Section B6: Software Questions
Working with Macros
B6-01 What are macros? How are they different from regular commands?
In the remote industry, macros are a series of commands sent from only one button. For instance, a macro could turn on your television and receiver, set the receiver to the “TV” input and then switch the TV to channel 25. Whatever you want to automate, a Macro can do it.
The way the Pronto is designed, there is no difference between a regular command and a macro. Every button on the Pronto is a macro, it’s just the most only have one command.
B6-02 How can I get the Pronto NG to “hold” a button for several seconds in a macro?
The basic answer is no: the Pronto NG does not have any automated way of sending a command for a specific length of time in a macro. However, there may still be method – but chances are equal (if not greater) that it will not work.
With the original Pronto, there was an almost guaranteed method of simulating holding down a button through a special learning technique where one would learn the beginning and end of the signal, and repeat the end portion many, many times. This trick worked because the original Pronto sent IR codes one immediately after the other without any significant delay, while the Pronto NG has a rather significant delay between each command that generally breaks this trick as the device is no longer fooled into thinking that the remote is sending one contiguous signal.
With the most recent firmware release, Philips has managed to tweak the Pronto NG’s unwanted delay a bit shorter. Although this is still too long for most devices, reports indicate that this old trick is in fact working in several cases. So, here’s how it works:
- Learn the desired button by briefly tapping it on the original remote. Do not hold down the button as is generally recommended.
- Learn the same signal a second time – but this time start pressing the button on your original remote before pointing it at the Pronto/RC5000. Then, while continuing to hold the button, have the Pronto to learn the signal and wait until it is finished. I recommend the “duck blind” method for this. That way, the Pronto will learn the repeat portion of the signal, but not the preamble.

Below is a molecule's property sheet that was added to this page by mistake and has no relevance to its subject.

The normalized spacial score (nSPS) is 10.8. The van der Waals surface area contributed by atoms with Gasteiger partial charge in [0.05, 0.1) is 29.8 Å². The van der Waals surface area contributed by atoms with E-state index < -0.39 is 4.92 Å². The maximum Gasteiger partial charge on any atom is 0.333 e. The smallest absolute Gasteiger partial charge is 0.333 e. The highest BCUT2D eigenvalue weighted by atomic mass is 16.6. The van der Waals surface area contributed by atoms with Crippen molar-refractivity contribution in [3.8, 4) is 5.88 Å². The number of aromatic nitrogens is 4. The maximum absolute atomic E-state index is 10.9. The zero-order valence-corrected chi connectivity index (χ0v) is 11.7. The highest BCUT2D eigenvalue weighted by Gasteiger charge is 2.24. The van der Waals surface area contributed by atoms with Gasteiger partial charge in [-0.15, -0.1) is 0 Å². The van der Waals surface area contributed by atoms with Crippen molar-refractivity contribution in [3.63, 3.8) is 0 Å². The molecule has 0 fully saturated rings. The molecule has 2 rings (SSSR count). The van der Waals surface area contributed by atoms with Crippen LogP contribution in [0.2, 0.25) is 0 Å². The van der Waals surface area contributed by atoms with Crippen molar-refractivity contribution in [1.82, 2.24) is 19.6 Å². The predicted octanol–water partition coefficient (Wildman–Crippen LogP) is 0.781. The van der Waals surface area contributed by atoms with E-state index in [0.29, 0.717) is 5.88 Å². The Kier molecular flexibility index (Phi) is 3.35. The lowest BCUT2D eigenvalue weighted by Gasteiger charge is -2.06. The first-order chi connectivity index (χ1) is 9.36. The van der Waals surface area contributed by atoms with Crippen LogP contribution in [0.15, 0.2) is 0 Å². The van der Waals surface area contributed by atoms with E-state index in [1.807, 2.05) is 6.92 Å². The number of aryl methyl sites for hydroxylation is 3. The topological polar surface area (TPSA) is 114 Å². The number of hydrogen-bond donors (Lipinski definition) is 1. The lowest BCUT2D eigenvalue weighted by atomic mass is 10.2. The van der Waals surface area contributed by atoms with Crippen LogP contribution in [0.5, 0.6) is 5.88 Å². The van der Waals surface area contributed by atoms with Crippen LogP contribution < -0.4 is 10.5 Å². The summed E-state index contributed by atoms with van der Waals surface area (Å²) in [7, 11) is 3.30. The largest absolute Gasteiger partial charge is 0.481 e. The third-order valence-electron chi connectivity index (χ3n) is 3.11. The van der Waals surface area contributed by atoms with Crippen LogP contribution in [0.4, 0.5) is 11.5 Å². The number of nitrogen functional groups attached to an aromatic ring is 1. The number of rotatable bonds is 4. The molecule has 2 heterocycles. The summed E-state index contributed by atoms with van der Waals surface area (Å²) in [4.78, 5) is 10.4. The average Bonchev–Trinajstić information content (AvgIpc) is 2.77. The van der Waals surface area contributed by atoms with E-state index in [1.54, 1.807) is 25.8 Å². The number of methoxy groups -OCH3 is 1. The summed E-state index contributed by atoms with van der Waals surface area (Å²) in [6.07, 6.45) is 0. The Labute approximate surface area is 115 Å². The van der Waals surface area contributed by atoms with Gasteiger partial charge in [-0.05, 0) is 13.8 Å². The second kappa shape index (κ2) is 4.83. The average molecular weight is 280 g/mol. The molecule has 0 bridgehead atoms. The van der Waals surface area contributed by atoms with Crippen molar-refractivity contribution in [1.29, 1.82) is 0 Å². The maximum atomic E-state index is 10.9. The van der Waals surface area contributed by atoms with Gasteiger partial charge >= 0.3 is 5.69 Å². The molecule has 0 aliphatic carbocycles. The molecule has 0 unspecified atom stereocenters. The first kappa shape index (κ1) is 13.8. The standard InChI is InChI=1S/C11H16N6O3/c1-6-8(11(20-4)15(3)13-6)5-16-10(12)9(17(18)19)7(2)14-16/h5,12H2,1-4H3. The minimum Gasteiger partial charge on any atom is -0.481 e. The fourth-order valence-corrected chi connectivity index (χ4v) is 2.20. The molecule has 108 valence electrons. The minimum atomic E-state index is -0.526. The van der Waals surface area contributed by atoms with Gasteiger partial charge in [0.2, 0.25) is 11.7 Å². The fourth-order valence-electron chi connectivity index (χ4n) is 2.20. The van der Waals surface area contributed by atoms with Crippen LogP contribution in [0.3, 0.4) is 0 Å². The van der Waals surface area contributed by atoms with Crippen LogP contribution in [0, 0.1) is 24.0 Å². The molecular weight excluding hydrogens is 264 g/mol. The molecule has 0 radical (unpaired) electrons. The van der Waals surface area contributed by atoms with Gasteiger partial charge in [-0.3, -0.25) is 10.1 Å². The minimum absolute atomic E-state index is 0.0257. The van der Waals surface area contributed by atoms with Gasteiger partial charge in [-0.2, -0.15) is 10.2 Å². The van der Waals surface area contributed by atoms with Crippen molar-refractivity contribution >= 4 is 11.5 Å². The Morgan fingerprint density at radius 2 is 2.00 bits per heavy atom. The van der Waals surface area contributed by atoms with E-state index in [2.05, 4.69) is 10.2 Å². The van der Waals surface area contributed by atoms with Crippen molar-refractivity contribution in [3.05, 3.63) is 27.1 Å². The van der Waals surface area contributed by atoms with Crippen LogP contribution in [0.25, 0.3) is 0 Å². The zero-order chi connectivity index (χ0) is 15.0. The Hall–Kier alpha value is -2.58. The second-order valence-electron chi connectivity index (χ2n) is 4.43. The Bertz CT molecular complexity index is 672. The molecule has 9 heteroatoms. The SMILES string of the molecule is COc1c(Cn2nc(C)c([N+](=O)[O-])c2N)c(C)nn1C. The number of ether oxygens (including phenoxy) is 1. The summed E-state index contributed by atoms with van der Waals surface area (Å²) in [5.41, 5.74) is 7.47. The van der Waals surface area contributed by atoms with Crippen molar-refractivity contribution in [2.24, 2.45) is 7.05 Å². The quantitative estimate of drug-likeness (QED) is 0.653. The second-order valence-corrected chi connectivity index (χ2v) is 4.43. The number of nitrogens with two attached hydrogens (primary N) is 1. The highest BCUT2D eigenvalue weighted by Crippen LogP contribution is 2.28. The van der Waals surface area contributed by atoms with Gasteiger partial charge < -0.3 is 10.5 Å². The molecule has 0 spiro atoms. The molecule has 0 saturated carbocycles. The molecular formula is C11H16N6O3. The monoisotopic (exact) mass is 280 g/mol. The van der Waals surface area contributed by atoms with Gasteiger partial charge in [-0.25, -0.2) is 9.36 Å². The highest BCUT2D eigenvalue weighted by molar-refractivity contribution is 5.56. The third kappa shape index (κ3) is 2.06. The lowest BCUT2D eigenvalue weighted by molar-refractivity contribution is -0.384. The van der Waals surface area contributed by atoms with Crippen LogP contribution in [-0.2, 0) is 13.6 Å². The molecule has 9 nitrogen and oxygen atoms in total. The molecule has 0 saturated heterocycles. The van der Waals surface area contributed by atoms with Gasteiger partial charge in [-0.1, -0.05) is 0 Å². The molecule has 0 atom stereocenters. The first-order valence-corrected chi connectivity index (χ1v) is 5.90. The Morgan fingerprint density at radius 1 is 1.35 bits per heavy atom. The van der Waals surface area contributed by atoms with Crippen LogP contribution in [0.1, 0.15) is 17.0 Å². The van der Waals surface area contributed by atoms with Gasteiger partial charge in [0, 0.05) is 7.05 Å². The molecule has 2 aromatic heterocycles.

- Create a macro that looks like this:
Add the signal repeat command as many time as is required to reach the desired transmission time. Quite a few repeats may be required.
B6-03 How can I enter multiple digits on a single button, say for a favorite channel icon?
It seems that when people encounter this problem they immediately forget that the Pronto NG is a macro-based remote. Which means more than one command per button. The majority of users attempt to learn the sequence of numbers off of the original remote -- say “53” in one shot. You can’t do that as the Pronto is only able to learn one command at a time.
Instead, you need to create a macro to duplicate the exact steps you yourself would take to enter that channel in. While you could re-learn each digit over and over again for each icon, that is both a waste of time and space. Now that we know what aliases are (see previous question) we can instead use that function to create the macro. So, what you basically need to do is alias to each button on your TV/VCR/SAT keypad. For instance, a macro in ProntoEdit NG to select channel 255 using aliases may look like this:
Link to DSS - Keypad - 2
Link to DSS - Keypad - 5
Delay 0.1 sec
Link to DSS - Keypad - 5
Link to DSS - Keypad - Enter
It’s that simple. But what, you may ask, is that 0.1 second delay doing in there? Well, depending on the specific device you’re controlling, it may require a short pause between each digit before it can sense them as individual commands. More often (and shown above), a delay may be required between digits that are the same. If the delay were removed from the above sample, the DSS may only sense that you entered channel “25”.
B6-04 Why are some of my macro commands not being received?